Geneva Anderson digs into art

review: “Clue” from board game to movie, and now the play–Boxcar Theatre’s brilliant staging makes this a must-see, through February 12, 2011

In Boxcar Theatre's Clue through February 12, 2011, the audience is 6 feet above a life-size reproduction of the game's actual playing board. Characters Miss Scarlet (Sarah Savage), (hidden) Mr. Boddy (Adam Simpson), Mr. Green (Peter Matthews), Professor Plum (Justin Liszanckie), (hidden) Mrs. White (Michelle Ianiro), Colonel Mustard (Nick A. Olivero), Mrs. Peacock (J. Conrad Frank) and Wadsworth (Brian Martin). Photo by Peter Lieu.

A play based on a movie based on a board game–it makes for a curious artistic vision. Peter Matthews and Nick A. Olivero, the artistic directors of San Francisco’s tiny Boxcar Theatre, have meticulously crafted Clue the play for the past four years.  Even before it opened to a sold out audience last Wednesday, Clue’s run had been extended an additional two weeks.  The team hit pay dirt when word got out that their play was ingeniously staged like the classic board game.  The audience is seated six feet above peering down at a life-size reproduction of the game’s exact playing board, replete with 9 rooms–the Ballroom, Conservatory, Billiard Room, Library, Study, Hall, Lounge, Dining Room and Kitchen.  In fact, everything is like the board game, rather the 1985 cult movie that ripped off the board game. 

Ever done a major home remodel?  The interior of Boxcar has that feel–there’s scaffolding, narrow passages and a flight of stairs to navigate.   The seating arrangement is a square, accommodating 11 people snugly on each side, 44 individuals in all, who look down and watch murder unfold amongst a group of six people summoned to a Tudor mansion on a foggy night.  The feel is very intimate, up close, something no big production could pull off.  

You’ll immediately recognize the  six guests–Colonel Mustard, Professor Plum, Miss Scarlet, Mr. Green, Mrs. Peacock and Mrs. White–and the butler.  First, Mr. Boddy, the mansion’s owner is found dead at the foot of cellar stairs by Miss Scarlett.  The cause of death has yet to be determined but there are 6 objects around the mansion that could have been used–a dagger, a rope, a piece of lead pipe, a candlestick, a revolver and a wrench.  Tensions build as bodies mount and the guests shuffle from room to room having discovered that they all have at least one thing in common–each one of them is being blackmailed by Mr. Boddy and each one thus has motive to kill.   With secrets unfolding and secret passages running underneath the audience’s seats and three complex endings to ponder, this thrilling who dunnit is the best Clue rip off yet.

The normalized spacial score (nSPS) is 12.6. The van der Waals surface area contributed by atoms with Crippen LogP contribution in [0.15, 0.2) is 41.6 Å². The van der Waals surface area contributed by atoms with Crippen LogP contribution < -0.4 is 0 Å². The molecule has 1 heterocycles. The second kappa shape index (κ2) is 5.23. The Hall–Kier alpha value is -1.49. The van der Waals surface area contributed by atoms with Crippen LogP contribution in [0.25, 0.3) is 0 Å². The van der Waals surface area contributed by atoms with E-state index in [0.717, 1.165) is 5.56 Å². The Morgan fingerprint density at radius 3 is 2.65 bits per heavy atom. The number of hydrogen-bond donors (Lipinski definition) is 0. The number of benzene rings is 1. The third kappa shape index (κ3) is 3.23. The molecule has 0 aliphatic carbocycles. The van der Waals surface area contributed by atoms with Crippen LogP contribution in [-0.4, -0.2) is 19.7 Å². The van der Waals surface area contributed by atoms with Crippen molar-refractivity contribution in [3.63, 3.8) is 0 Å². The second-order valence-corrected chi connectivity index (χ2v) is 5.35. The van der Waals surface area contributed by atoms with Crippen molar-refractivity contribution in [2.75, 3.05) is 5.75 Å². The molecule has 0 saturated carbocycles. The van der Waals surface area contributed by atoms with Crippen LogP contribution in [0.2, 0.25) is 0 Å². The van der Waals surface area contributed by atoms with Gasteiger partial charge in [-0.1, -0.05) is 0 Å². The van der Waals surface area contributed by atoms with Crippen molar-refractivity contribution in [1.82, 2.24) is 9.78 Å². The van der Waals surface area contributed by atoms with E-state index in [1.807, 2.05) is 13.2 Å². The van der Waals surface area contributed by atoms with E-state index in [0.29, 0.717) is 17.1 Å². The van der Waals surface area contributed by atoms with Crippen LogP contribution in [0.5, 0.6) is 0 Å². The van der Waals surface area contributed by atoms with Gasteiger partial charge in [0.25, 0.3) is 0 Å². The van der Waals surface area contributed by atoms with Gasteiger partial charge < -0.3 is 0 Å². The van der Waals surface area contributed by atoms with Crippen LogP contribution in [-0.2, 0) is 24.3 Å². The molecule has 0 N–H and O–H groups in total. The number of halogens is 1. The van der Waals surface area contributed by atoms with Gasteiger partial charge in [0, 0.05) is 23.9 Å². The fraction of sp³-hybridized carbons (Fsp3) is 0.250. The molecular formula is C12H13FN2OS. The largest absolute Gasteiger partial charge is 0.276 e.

Why the three endings?  In keeping with the nature of the board game, Clue, the movie, was released with one of three possible endings making it one of the only mainstream movies ever with alternative endings.   Different theaters received different endings and the film was then advertised locally as having ending A, B, or C depending on which ending the theatre had received.  In the film’s home video release, all three endings were included.  The play is true to the movie and gives you all three endings to consider.

The cast is wonderful, anchored by J. Conrad Frank playing the movie’s Eileen Brannon playing Mrs. Peacock, an elderly yet still attractive elegantly coiffed woman who maintains her dignity and marvelous falsetto at all costs. Frank, who was named Best Drag Act, 2008 by the San Francisco Bay Guardian, is well known around town as Countess Katya Smirnoff-Skyy , brings warmth and an outrageous verve to the role.  Not to mention his fabulous satin gown, jewelry, netted peacock feather hat, shoes and bosoms…all designed by Stephanie Desnoyers who is also the on stage Stage Manager.  

J. Conrad Frank as Eileen Brannan as Mrs. Peacock and Nick A. Olivero as Martin Mull as Colonel Mustrad in Boxcar Theatre's outrageous production of Clue through February 12, 2011. Photo Peter Lieu

Michelle Ianiro is Madeline Kahn playing Mrs. White, a tragic and sassy widow who allegedly murdered her five previous husbands.  

While no one can really do Tim Curry doing the butler, Brain Martin shines as Wadsworth the know-it-all butler who guides the players and the game to its conclusion and at the end furiously spews three plausible versions of  who did it.

Sarah Savage shoots for Lesley Ann Warren as the sexy Miss Scarlet, while Justin Liszanckie is UN Health inspector Professor Plum ready to feel up whoever’s within his reach.  Linnea George is Yvette, the pretend French maid who’s voluptuous curves distract from other truths. 

And Boxcar’s artistic directors Peter Mathews and Nick Olivero shine as Mr. Green (Michael McKean in the movie) and Colonel Mustard (Martin Mull in the movie.)

And Adam Simpson, as the stock Mr. Boddy, et al., dies several times–as the cook, the stranded motorist, the lawman and the blackmailer Mr. Boddy.  

Keep your eyes fixed, there’s action below in the mansion and off to the sides at audience level as well.  Before you go, see the movie.  And if you aren’t familiar with the board game, start there.

What does the future hold for Clue?   Universal Studios recently announced that a Clue remake is in the works with a release date set for 2013.  

Details: Clue runs Wednesdays to Saturdays at 8 p.m. at Boxcar Theatre, 505 Natoma Street (at Sixth Street), San Francisco.  There is street parking along with private and public parking lots, including a garage at Fifth and Mission streets.  tickets:  $25 – $30, (415) 776-1747,

January 18, 2011 Posted by | Theatre | , , , , , , , , , , , , , , , , , , , | Leave a comment